As I ready my herb garden for planting, I think about the hardiness of the varieties I want to introduce to the earth. (Hello, thyme. Are you ready to meet dirt?) I take a good long at my rosemary starts as I shower them with water, and I begin to appreciate their evergreen leaves. Have you ever considered that rosemary had “leaves”? I must confess, I never really thought much about it, although now it seems unfathomable that I would not consider those slender, deep green spikes to be leaves.
Some of my favorite herbs are of Mediterranean origin, such as basil, which leaps to mind as Italy’s signature herb. And for good reason. You will not find a tomato dish in Italy without at least a few basil leaves. Indeed, basil was an essential ingredient in the Neapolitan re-creation of the Italian flag in the familiar form of, you guessed it, pizza. How's that for the definition of a national standard? But while basil may take center stage as the classic Italian herb, there are many other unique herbs that add flavor and depth to cuisine.
I love the variety of my kitchen herb garden, with its sage, parsley, mint, thyme and many other superstars. But why is it so appealing to me? Why use herbs at all? Are they just an attractive garnish, or do they really make a difference in cooking? In my opinion, they make a significant impact on the flavor of a dish and I could not imagine cooking without them. Used in the right proportions, herbs can truly enhance a dish. Whenever you feel like there is something missing, consider changing direction by adding fresh herbs.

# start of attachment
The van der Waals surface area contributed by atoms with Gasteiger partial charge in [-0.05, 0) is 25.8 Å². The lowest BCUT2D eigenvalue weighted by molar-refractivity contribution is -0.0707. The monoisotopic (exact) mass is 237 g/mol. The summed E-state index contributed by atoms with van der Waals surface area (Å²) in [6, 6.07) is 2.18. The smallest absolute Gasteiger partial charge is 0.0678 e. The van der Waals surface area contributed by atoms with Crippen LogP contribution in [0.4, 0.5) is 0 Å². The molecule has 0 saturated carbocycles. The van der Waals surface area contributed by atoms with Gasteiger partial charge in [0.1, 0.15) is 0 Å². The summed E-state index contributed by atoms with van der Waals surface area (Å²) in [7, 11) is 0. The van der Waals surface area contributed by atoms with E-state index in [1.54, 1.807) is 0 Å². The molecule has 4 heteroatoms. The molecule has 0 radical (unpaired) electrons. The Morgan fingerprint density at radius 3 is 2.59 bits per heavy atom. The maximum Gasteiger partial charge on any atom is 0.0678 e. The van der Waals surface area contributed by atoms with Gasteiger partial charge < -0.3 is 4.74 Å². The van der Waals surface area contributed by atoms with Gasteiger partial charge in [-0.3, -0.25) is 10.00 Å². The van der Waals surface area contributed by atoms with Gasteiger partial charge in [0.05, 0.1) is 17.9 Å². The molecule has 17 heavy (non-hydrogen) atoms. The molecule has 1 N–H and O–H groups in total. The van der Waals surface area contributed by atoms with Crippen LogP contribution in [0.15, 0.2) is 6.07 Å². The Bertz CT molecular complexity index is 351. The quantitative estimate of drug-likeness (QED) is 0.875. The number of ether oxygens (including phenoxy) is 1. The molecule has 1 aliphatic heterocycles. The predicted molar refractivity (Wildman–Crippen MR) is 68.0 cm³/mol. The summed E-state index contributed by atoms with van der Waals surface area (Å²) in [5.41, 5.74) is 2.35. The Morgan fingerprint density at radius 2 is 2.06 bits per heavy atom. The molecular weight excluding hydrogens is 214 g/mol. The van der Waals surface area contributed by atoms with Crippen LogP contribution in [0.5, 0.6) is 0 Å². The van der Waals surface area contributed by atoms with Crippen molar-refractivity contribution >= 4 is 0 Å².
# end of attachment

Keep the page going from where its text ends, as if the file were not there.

Herbs can define. Each possesses its own distinct and imposing personality. Take rosemary again. She is commanding, with her woody structure and strong aromatic presence. Sage, on the other hand, is a lover, with her soft, understated yet alluring leaves, lilting with invitation. And I was surprised to recently discover that parsley, which has always struck me as a pest, grows like a weed in Italy, so much so that Italians refer to an annoying person by saying “sei come prezzemolo,” literally, you are like parsley, meaning, ‘you are always in the way.’ Those Italians! Always defining their reality with food. Genius.
For me, herbs most definitely invite imagination and deepen my sense of ground, because they almost always bring me back to my senses. Perhaps you’ve had the same experience. Have you ever had the aroma of the basil you brush with your fingers wake you up, stay with you and send you deep into your senses? Every time it happens to me, I remember that I can’t imagine a world without herbs.